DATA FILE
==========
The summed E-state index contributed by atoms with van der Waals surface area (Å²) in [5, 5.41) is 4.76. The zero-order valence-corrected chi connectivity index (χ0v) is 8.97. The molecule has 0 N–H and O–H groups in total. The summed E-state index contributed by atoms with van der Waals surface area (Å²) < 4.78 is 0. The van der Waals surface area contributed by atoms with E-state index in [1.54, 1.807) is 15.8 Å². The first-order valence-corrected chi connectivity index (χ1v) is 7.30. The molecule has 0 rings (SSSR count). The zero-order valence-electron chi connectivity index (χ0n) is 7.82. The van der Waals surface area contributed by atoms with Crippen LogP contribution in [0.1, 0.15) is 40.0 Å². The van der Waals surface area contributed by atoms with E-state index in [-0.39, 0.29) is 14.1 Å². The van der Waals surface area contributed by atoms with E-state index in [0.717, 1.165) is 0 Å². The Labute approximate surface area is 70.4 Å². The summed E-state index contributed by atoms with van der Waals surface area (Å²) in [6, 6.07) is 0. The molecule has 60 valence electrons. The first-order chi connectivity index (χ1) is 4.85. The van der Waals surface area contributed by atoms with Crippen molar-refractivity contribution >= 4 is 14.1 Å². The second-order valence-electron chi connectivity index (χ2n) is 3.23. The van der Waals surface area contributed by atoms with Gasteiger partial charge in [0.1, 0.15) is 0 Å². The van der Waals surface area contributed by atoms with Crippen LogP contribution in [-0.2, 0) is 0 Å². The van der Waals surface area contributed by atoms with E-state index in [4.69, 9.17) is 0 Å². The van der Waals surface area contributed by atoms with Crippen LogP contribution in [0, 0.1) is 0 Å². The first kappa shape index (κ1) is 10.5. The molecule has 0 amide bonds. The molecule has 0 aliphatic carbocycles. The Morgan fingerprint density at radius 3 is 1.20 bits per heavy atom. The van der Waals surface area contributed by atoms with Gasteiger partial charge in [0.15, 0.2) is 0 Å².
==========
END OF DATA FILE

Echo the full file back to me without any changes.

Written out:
The summed E-state index contributed by atoms with van der Waals surface area (Å²) in [5, 5.41) is 4.76. The zero-order valence-corrected chi connectivity index (χ0v) is 8.97. The molecule has 0 N–H and O–H groups in total. The summed E-state index contributed by atoms with van der Waals surface area (Å²) < 4.78 is 0. The van der Waals surface area contributed by atoms with E-state index in [1.54, 1.807) is 15.8 Å². The first-order valence-corrected chi connectivity index (χ1v) is 7.30. The molecule has 0 rings (SSSR count). The zero-order valence-electron chi connectivity index (χ0n) is 7.82. The van der Waals surface area contributed by atoms with Crippen LogP contribution in [0.1, 0.15) is 40.0 Å². The van der Waals surface area contributed by atoms with E-state index in [-0.39, 0.29) is 14.1 Å². The van der Waals surface area contributed by atoms with E-state index in [0.717, 1.165) is 0 Å². The Labute approximate surface area is 70.4 Å². The summed E-state index contributed by atoms with van der Waals surface area (Å²) in [6, 6.07) is 0. The molecule has 60 valence electrons. The first-order chi connectivity index (χ1) is 4.85. The van der Waals surface area contributed by atoms with Crippen molar-refractivity contribution >= 4 is 14.1 Å². The second-order valence-electron chi connectivity index (χ2n) is 3.23. The van der Waals surface area contributed by atoms with Gasteiger partial charge in [0.1, 0.15) is 0 Å². The van der Waals surface area contributed by atoms with Crippen LogP contribution in [-0.2, 0) is 0 Å². The van der Waals surface area contributed by atoms with E-state index in [4.69, 9.17) is 0 Å². The van der Waals surface area contributed by atoms with Crippen LogP contribution in [0, 0.1) is 0 Å². The first kappa shape index (κ1) is 10.5. The molecule has 0 amide bonds. The molecule has 0 aliphatic carbocycles. The Morgan fingerprint density at radius 3 is 1.20 bits per heavy atom. The van der Waals surface area contributed by atoms with Gasteiger partial charge in [0.15, 0.2) is 0 Å².